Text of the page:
Update: This post is now 10 hours old and in that time I have been told by at least 20 different people on 5 different websites that I am wrong in how I interpreted this contract. You might want to take this with a grain of salt.
Jeff Bezos likes to say that Amazon is agnostic on the topic of DRM, but if the boilerplate contract I have sitting in front of me is any indication then I think he might not be telling the whole truth.
I have a copy of an Amazon contract which says that Amazon will use DRM on Kindle ebooks unless they agree otherwise. This contract, which I am told originally came from an ebook distributor, was passed along to me by the editors of Actualitte, a French media blog. They had posted a detailed analysis of this contract earlier this week but were unable to share the contract publicly because of pressure brought by Amazon.
I have posted a copy of the contract as a PDF, and I want you to look at it and read the section on DRM:
Unless we mutually agree otherwise, we will use DRM in connection with the download of the eBooks, and we may use any available digital book DRM technology.
Please note that this is an Amazon contract and that Amazon is the one who is insisting on the DRM. That makes this an interesting contrast, IMO, with Bezos’ statements that “If the rights owner wants DRM, we do DRM. If the rights owner doesn’t want DRM, we don’t do DRM.”
The contract clause mentioned above is by no means agnostic on the topic of DRM. It unequivocally tells us that Amazon is the one who gets to decide whether the ebooks have DRM. It also tells us that Amazon _will_ be adding DRM to Kindle ebooks unless the other party can talk them out of it.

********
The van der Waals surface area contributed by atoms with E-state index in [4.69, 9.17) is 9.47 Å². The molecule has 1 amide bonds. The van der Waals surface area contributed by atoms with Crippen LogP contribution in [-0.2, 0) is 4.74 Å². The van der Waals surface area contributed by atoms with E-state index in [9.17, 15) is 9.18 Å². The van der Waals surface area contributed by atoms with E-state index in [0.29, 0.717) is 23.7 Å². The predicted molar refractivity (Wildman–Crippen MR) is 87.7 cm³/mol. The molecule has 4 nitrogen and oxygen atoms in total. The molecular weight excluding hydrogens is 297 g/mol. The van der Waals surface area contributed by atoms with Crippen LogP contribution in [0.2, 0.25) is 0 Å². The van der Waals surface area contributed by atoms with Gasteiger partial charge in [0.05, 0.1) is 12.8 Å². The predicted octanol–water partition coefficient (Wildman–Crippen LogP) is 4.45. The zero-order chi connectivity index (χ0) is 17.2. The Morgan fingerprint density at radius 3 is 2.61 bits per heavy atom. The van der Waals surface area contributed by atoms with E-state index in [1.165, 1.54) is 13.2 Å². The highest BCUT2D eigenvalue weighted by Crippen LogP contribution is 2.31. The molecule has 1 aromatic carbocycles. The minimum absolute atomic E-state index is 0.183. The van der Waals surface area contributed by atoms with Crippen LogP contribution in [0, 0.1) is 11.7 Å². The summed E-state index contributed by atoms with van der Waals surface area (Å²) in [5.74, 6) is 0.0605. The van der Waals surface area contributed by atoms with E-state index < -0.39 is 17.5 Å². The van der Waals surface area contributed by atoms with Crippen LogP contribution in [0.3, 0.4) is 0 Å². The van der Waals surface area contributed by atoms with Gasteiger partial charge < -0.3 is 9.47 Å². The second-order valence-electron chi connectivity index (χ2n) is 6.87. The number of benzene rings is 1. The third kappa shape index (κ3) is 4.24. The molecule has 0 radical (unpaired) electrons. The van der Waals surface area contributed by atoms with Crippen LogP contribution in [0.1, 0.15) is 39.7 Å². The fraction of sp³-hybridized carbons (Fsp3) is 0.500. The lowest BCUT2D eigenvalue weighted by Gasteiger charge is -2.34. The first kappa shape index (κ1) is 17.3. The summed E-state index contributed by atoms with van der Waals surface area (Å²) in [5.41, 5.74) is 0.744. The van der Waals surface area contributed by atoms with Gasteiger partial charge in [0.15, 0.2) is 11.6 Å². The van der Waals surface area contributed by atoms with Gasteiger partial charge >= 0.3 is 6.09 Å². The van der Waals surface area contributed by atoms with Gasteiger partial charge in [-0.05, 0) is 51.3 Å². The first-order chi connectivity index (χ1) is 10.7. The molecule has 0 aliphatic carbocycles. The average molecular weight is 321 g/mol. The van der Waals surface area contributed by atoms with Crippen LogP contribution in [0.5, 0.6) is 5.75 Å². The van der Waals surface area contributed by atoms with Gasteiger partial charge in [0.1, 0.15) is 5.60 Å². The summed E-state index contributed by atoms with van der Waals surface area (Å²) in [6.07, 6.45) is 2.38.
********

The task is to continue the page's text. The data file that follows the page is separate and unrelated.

Amazon’s position (on DRM) in this contract is far from agnostic, and it is in fact much closer to their stated position for audiobook DRM. As I pointed out a few weeks ago, Amazon requires DRM on audiobooks and does not give content creators a choice in the matter:
Audible audio files cannot be converted to MP3 or any other file format because of security technologies used to protect both the intellectual property rights of our Content Providers as well as the Authors.
Audible justifies their policy with the statement that their proprietary audiobook format was required to provide the best listening experience for customers. This might be true, but it’s also not relevant to the fact that Audible doesn’t give creators the option of not using DRM. And that same policy applies to audiobooks sold on the Amazon website, so it’s not like Amazon can claim that a subsidiary was making different decisions.
I have contacted Amazon for a comment, but they have not responded. If they respond I will update this post.